Authors: Kira Sullivan-Wiley*, Pardee Center, Boston University, Amy Teller, IBES, Brown University
Topics: Behavioral Geography, Agricultural Geography, Rural Geography
Keywords: agri-environment, PES, decision-making, farmers, rural futures, reforestation
Session Type: Paper
Start / End Time: 1:10 PM / 2:50 PM
Room: Governor's Room, Omni, East
Presentation File: No File Uploaded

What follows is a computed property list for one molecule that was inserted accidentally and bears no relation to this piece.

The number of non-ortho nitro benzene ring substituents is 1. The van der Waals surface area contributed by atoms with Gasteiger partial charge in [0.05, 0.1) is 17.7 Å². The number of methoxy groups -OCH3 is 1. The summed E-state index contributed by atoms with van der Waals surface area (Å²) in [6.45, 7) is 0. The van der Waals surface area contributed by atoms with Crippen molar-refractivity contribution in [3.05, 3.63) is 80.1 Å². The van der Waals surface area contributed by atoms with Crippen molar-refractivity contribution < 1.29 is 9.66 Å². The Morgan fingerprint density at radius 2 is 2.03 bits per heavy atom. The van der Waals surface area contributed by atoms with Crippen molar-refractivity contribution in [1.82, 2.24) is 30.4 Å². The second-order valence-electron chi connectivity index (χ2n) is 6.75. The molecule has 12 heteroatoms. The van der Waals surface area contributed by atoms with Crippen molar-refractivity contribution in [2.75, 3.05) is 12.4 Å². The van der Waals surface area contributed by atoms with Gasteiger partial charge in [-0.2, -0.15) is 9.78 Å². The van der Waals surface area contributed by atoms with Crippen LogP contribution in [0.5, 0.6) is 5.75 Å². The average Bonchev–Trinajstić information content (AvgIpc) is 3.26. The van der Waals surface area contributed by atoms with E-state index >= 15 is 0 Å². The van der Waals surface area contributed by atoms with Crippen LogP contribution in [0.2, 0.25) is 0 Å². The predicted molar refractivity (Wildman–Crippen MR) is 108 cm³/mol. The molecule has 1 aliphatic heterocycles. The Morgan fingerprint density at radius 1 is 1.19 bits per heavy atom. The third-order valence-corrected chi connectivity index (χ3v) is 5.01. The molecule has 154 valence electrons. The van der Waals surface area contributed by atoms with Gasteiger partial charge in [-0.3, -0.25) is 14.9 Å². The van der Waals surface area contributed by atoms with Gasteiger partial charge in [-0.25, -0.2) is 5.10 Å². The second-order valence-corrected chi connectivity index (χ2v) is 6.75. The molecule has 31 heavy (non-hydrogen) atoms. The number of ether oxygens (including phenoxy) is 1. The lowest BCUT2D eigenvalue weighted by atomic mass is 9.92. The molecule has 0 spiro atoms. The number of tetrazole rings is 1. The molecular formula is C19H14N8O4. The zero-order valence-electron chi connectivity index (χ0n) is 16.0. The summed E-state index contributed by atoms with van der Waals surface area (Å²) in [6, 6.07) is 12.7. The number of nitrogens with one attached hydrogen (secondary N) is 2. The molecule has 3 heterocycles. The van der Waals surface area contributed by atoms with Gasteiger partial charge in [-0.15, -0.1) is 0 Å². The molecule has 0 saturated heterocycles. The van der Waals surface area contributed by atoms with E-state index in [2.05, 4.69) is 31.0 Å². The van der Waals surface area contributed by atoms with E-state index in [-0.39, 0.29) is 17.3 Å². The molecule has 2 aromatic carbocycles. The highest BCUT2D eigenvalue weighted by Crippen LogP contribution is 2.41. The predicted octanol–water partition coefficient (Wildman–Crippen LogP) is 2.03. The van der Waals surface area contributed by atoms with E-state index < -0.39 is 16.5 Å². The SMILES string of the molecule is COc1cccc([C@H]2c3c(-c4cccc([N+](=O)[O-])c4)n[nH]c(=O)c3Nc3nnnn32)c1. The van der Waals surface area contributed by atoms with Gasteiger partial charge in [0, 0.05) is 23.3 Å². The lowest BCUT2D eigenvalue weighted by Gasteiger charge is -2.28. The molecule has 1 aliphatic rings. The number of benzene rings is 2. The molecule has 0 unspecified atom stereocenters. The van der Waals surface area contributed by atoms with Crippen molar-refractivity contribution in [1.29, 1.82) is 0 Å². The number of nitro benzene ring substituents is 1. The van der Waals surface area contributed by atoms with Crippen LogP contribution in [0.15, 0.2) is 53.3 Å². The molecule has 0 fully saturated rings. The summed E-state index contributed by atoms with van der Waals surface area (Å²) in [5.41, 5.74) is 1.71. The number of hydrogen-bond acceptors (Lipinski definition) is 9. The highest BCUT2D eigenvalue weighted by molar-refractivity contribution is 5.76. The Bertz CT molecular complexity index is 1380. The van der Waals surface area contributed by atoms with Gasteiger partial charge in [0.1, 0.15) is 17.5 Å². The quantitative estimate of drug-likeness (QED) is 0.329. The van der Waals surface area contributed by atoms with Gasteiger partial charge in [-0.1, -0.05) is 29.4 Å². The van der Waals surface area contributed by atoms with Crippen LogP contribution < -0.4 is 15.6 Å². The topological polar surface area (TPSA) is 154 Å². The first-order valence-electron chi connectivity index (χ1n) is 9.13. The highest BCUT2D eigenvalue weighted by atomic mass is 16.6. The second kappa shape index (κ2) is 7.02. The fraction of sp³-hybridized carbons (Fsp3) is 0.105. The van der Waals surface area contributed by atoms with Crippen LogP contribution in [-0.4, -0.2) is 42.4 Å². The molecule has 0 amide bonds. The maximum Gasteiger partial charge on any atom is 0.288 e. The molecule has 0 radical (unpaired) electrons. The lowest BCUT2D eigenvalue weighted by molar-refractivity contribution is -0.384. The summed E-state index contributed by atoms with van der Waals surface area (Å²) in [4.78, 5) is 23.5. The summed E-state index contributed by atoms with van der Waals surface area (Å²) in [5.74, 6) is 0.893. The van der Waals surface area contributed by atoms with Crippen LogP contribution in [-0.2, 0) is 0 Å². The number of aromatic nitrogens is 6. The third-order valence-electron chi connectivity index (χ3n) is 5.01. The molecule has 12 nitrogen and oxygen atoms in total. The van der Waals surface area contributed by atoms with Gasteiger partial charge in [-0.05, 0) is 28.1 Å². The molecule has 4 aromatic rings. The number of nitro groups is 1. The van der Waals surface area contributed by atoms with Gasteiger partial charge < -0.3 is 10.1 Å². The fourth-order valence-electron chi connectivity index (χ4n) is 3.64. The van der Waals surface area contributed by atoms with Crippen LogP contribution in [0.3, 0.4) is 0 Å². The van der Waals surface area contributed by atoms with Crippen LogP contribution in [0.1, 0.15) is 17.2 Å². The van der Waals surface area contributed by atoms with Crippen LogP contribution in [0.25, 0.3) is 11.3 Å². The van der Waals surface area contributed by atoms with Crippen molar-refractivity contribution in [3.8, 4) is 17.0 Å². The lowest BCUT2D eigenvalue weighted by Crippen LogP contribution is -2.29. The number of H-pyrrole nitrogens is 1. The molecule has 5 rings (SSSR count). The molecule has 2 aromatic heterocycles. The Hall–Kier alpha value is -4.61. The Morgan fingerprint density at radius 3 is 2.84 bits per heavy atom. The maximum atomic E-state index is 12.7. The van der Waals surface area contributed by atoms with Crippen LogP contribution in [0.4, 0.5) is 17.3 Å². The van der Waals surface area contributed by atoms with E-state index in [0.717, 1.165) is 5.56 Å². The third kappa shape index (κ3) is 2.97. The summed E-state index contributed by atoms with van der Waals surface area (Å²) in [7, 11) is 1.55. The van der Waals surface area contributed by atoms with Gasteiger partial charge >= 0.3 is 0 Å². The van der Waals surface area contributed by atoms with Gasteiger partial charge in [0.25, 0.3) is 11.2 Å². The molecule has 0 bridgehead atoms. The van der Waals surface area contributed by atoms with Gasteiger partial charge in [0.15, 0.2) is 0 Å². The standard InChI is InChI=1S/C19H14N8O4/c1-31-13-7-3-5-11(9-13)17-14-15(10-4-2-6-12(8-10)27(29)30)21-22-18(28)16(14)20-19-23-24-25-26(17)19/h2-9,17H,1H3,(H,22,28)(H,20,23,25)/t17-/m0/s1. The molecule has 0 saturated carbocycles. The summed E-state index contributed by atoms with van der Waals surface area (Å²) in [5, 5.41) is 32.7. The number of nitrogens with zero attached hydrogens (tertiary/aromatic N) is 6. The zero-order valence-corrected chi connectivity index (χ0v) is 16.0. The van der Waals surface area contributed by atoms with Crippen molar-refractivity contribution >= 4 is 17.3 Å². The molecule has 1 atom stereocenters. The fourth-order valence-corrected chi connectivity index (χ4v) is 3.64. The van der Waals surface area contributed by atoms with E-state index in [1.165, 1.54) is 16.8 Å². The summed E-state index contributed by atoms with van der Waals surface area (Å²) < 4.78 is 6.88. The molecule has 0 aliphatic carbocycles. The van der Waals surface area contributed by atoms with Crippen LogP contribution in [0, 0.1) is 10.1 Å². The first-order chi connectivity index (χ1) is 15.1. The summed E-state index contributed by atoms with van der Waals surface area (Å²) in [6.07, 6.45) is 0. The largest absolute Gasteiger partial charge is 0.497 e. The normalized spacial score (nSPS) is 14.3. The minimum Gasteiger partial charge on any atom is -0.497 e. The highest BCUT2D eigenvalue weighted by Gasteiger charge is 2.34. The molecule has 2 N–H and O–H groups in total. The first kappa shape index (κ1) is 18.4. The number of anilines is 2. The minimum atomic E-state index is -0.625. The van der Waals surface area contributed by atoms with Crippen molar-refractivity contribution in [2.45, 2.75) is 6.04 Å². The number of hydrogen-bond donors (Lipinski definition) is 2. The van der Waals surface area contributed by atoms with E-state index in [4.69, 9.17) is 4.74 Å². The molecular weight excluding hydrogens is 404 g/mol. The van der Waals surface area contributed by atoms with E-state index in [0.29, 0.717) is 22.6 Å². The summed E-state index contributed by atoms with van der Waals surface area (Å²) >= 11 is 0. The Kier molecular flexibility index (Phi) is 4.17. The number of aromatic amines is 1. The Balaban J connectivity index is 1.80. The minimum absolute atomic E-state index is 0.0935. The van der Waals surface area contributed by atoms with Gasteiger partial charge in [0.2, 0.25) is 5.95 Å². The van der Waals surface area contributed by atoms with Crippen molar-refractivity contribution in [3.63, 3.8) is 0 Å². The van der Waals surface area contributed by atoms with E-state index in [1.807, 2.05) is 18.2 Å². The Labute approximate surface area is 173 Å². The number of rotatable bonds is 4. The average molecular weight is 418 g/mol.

Globally, the role of non-governmental, private, and non-profit actors in influencing the decisions of private landowners is on the rise. Especially important are the decisions of small and family farms, which not only support the livelihoods of hundreds of millions of households, but also the environmental outcomes of 65%-87% of the world’s agricultural land. The decisions made by farmers have a strong role to play in shaping our shared environmental future. Though reforestation and afforestation are critical land uses for combatting climate change, managing freshwater resources, and reducing hazard risk in many places, they have long been assumed to be in conflict with farmers’ preferred agricultural futures, competing with land and space, posing an opportunity cost to ‘producers’. Our work questions this assumption and the ways in which perception, social factors, aspirations, and the local biophysical context all intercede in the farmer-forest relationship. We assess the decision to engage in reforestation through a qualitative analysis of the environmental mental maps and future imaginaries of 52 farmers in the Cacau Coast of Bahia, Brazil. We find that two narratives emerge from the local context, neither of which present forests and agricultural futures as being in conflict. Our analysis also reveals the ways in which social norms, intrinsic motivations, and personal motivations for reforestation are complicated by the ongoing changes in economic opportunity and climate context in the region. This presentation will discuss implications of our results for numerous ongoing agri-environmental programs in the region.